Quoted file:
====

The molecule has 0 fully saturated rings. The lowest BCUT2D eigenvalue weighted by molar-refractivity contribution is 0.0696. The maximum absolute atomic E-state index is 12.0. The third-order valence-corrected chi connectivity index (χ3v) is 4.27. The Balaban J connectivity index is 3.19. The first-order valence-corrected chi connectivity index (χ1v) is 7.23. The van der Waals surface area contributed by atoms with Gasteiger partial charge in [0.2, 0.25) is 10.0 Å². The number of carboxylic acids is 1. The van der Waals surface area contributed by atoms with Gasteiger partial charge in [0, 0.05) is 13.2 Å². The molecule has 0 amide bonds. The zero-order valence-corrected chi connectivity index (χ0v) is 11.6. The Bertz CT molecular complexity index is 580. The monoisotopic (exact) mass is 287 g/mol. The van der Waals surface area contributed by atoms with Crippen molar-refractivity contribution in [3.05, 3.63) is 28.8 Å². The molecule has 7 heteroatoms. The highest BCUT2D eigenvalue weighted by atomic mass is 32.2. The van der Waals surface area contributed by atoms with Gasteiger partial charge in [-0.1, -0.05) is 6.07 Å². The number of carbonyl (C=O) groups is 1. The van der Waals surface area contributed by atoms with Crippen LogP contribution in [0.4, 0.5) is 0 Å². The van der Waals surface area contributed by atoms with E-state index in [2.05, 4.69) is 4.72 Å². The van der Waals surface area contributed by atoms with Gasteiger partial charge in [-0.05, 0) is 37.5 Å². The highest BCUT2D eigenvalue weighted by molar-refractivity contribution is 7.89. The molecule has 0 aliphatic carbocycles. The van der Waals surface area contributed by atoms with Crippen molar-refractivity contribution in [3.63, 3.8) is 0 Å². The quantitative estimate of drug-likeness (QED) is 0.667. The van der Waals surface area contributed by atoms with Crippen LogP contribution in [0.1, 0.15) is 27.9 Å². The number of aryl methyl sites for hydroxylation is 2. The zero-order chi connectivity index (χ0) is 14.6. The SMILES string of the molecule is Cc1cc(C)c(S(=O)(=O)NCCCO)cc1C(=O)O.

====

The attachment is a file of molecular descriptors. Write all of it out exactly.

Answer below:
The molecule has 0 fully saturated rings. The lowest BCUT2D eigenvalue weighted by molar-refractivity contribution is 0.0696. The maximum absolute atomic E-state index is 12.0. The third-order valence-corrected chi connectivity index (χ3v) is 4.27. The Balaban J connectivity index is 3.19. The first-order valence-corrected chi connectivity index (χ1v) is 7.23. The van der Waals surface area contributed by atoms with Gasteiger partial charge in [0.2, 0.25) is 10.0 Å². The number of carboxylic acids is 1. The van der Waals surface area contributed by atoms with Gasteiger partial charge in [0, 0.05) is 13.2 Å². The molecule has 0 amide bonds. The zero-order valence-corrected chi connectivity index (χ0v) is 11.6. The Bertz CT molecular complexity index is 580. The monoisotopic (exact) mass is 287 g/mol. The van der Waals surface area contributed by atoms with Crippen molar-refractivity contribution in [3.05, 3.63) is 28.8 Å². The molecule has 7 heteroatoms. The highest BCUT2D eigenvalue weighted by atomic mass is 32.2. The van der Waals surface area contributed by atoms with Gasteiger partial charge in [-0.1, -0.05) is 6.07 Å². The number of carbonyl (C=O) groups is 1. The van der Waals surface area contributed by atoms with Crippen LogP contribution in [0.4, 0.5) is 0 Å². The van der Waals surface area contributed by atoms with E-state index in [2.05, 4.69) is 4.72 Å². The van der Waals surface area contributed by atoms with Gasteiger partial charge in [-0.05, 0) is 37.5 Å². The highest BCUT2D eigenvalue weighted by molar-refractivity contribution is 7.89. The molecule has 0 aliphatic carbocycles. The van der Waals surface area contributed by atoms with Crippen molar-refractivity contribution in [3.63, 3.8) is 0 Å². The quantitative estimate of drug-likeness (QED) is 0.667. The van der Waals surface area contributed by atoms with Crippen LogP contribution in [0.1, 0.15) is 27.9 Å². The number of aryl methyl sites for hydroxylation is 2. The zero-order chi connectivity index (χ0) is 14.6. The SMILES string of the molecule is Cc1cc(C)c(S(=O)(=O)NCCCO)cc1C(=O)O.